Are The Low Prices Of Your Physical Products Hurting Your Sales?
Any eCommerce or brick and mortar business should always, and I mean always, test prices. If you are in sales, you may want to flaunt that you have best deal on a product or service, but in reality that is not always what the customer is looking for.
Sure, some people are looking for the rock bottom price on what they want, but this is not always the masses or the customer you may want to market your products to. Testing prices can reveal some very interesting insights and if you have been fiddling with A/B testing sales pages without manipulating your products pricing, you may be missing out big time.
Big Brands Level The Playing Field
Many brands will force their distributors to agree to never sell below a set price. This does a couple things, it stops price wars between their own distributors that drive their companies sales and it keeps the products perceived value at a premium. If you see Rolex, mark their watches down 50% off in one location on a special sale, you would never think about buying one anywhere else or at all if you keep waiting to see that great deal come around again. Maintaining a consistent pricing, builds brand loyalty to to the product not the store you choose to buy it from. Apple has built a huge business on this same concept.
Perceived Value Can Be Misleading
Quality does count to a point, but it is not everything. Their are plenty of Chinese phone companies that cannot bring the premium price as an iPhone, but some have great build quality and hardware. The biggest thing driving prices of iPhones is the perceived value of the public. The same goes with Nike shoes. They don’t cost 6 times more to make than other shoes, they just bring that much more when you get to the checkout isle. I know, these are loose comparisons, but I hope you get my point. Jewelry online is one of best examples.
You can certainly find a nice looking necklace on a boutique website selling for close to $20 and then find the same thing on AliExpress or Wish for $1. The necklaces are identical, but when presented on a fashionable website with a catchy name, again the perceived value is through the roof.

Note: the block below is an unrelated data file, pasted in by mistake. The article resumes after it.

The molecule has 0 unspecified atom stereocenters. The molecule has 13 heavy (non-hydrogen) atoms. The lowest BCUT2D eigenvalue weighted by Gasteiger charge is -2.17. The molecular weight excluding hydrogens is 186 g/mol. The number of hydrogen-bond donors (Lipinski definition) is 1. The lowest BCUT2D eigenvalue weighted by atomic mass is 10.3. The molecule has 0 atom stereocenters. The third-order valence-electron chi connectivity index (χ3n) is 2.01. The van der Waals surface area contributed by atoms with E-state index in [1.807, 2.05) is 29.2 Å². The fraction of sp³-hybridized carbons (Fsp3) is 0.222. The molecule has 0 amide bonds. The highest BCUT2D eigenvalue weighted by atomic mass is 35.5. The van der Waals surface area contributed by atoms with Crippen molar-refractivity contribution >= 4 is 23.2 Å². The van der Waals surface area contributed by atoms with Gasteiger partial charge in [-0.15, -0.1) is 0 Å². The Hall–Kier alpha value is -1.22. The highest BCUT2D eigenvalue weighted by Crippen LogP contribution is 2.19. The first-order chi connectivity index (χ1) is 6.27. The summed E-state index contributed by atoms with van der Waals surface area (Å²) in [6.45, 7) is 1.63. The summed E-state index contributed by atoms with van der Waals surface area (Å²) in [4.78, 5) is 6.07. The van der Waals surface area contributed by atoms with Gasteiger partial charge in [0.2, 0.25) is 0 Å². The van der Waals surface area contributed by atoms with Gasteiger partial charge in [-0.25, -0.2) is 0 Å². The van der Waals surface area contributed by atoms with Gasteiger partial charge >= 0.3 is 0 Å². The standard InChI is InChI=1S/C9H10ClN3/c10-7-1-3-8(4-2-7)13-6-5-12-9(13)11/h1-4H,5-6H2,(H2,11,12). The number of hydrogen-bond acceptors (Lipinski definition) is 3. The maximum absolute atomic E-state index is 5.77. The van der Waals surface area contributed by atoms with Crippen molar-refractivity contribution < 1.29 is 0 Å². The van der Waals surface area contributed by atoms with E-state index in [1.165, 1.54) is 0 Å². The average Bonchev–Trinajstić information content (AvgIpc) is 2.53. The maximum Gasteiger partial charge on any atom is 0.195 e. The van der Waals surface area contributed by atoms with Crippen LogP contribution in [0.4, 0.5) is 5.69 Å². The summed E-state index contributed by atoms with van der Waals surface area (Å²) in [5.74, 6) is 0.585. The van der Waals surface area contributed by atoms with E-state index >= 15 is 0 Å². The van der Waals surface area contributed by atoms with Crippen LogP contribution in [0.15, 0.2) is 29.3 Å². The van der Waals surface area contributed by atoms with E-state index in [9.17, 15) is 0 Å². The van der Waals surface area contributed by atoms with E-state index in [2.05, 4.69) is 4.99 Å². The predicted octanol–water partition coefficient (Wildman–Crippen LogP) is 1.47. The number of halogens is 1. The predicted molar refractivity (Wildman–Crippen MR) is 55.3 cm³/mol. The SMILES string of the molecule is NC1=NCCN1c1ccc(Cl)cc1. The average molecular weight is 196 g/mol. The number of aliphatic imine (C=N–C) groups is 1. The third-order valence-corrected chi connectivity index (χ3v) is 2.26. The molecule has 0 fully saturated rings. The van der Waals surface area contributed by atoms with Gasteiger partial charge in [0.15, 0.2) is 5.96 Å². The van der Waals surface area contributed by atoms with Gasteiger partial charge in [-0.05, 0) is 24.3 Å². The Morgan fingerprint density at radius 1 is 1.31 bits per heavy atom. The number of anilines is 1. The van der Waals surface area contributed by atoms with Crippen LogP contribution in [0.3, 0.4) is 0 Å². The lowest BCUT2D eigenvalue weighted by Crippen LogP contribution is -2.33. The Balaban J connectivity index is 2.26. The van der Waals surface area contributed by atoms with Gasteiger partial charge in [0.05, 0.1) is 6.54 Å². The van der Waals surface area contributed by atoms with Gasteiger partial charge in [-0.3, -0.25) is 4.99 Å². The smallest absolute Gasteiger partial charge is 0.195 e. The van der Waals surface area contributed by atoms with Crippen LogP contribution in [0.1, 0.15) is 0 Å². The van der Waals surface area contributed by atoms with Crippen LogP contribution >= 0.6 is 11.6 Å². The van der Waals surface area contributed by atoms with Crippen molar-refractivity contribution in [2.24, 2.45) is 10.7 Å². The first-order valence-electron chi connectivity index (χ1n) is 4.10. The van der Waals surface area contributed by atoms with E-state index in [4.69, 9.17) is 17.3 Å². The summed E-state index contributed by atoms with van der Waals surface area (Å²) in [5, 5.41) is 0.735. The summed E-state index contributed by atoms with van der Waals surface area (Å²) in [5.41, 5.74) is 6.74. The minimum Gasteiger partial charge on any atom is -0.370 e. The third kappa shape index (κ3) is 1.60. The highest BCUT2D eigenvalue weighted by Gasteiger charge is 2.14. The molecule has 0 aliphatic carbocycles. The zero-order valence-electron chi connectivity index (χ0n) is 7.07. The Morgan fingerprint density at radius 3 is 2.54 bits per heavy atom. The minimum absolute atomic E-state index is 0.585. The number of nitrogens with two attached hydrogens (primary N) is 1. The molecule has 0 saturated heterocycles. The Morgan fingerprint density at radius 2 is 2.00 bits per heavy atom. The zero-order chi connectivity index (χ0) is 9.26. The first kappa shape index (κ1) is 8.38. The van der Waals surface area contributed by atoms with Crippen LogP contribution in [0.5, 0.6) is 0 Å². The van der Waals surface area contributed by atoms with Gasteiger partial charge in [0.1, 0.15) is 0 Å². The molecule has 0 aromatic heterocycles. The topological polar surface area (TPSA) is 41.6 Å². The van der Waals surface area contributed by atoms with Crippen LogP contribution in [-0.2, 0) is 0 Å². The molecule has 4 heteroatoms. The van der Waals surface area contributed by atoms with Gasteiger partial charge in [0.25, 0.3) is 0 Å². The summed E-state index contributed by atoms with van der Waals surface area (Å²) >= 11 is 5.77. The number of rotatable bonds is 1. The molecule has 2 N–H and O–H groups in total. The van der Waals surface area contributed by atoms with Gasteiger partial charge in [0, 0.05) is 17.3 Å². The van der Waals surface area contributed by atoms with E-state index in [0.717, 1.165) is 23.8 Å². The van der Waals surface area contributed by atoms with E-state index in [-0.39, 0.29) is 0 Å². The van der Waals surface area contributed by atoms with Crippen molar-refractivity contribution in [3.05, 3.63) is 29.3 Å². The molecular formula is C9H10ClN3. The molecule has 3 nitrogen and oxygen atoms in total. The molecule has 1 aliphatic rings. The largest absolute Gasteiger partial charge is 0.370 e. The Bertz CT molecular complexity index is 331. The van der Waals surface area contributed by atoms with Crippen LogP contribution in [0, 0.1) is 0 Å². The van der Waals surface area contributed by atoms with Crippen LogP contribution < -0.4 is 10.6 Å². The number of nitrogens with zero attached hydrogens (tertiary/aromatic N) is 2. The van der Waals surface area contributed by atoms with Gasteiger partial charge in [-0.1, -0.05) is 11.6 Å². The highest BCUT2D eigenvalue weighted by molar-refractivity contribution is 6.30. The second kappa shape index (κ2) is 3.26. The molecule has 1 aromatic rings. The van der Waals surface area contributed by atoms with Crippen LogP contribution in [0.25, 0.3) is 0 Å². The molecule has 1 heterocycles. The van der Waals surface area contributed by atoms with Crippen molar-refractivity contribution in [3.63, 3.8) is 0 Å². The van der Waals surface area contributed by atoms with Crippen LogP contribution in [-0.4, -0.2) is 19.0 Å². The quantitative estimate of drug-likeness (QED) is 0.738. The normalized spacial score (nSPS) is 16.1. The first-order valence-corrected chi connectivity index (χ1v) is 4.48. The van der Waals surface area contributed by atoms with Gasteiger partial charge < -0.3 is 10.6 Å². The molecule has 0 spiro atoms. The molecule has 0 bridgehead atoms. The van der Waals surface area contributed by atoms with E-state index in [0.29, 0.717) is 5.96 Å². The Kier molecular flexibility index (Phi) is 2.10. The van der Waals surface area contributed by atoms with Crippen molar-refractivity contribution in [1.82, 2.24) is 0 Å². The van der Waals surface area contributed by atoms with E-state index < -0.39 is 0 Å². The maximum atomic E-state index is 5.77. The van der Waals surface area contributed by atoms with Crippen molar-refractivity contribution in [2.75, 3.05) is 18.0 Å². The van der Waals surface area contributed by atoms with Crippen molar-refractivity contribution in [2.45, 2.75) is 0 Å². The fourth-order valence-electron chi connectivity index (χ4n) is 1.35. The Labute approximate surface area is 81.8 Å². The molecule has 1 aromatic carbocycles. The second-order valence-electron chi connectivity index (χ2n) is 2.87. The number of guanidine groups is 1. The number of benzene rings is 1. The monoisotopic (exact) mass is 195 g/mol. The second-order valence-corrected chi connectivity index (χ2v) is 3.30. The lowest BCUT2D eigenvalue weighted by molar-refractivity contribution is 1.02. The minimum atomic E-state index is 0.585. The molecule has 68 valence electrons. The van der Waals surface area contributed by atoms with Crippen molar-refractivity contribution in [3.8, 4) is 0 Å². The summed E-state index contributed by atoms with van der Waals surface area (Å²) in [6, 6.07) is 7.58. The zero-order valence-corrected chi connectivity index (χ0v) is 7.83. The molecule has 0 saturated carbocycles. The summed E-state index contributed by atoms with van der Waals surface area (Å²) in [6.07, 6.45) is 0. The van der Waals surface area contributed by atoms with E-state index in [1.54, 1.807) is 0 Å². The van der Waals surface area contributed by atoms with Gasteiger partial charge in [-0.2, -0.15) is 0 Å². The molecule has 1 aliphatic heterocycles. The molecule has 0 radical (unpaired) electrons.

What Kind Of Customer Do You Want To Attract?
This is what price and product really come down to. You can sell a decent product for cheap and you can sell a cheap product for a decent price. How you choose to proceed from there, will determine the type of customers that you attract to your business. It is very important to understand there is a good way to bend the rules and if you are selling a junk item for $50 you will get nothing but complaints, both direct and on social media (which you cannot control) and bad customer experiences turn into a failing business or at least a struggling one fast.
Charging a premium price for a good product, is the winning proposition. Your overall sales numbers will drop, but many times even with less sales your profits will level out or possibly even increase. When your target market is a group willing to pay a higher price for a solid product and some “assumable” great customer service, you will find that you will less returns, less complaints and less friction in general. The reality is, that those people who are “bargain hunters” generally are fast to return an item if they find it somewhere else cheaper, quick to complain because they have unreasonable expectations at the price they want to pay and because money is obviously tight (or at least they treat it that way) are less likely to come back and become a repeat customer.
So Are You Loosing Sales Over Your Low Prices?
Of course, you are are the only person who can really answer this question. I urge every business owner to do the homework, go out there and do some price testing. Test different prices in different marketplace, run some ads that show price some that don’t and find out what your real selling points are. I think many will be surprised as to what their results from this type of testing will reveal. I also want to point out to those new in the eCom world, if you are struggling to make sales, lowering your price may get the ball rolling, but shrinking your profit margins to grow clientele is not always as sustainable as you may think from the loss-leader deals you see from the huge companies. Take your time, create a solid sustainable strategy and go get em!
Hope you enjoyed the read,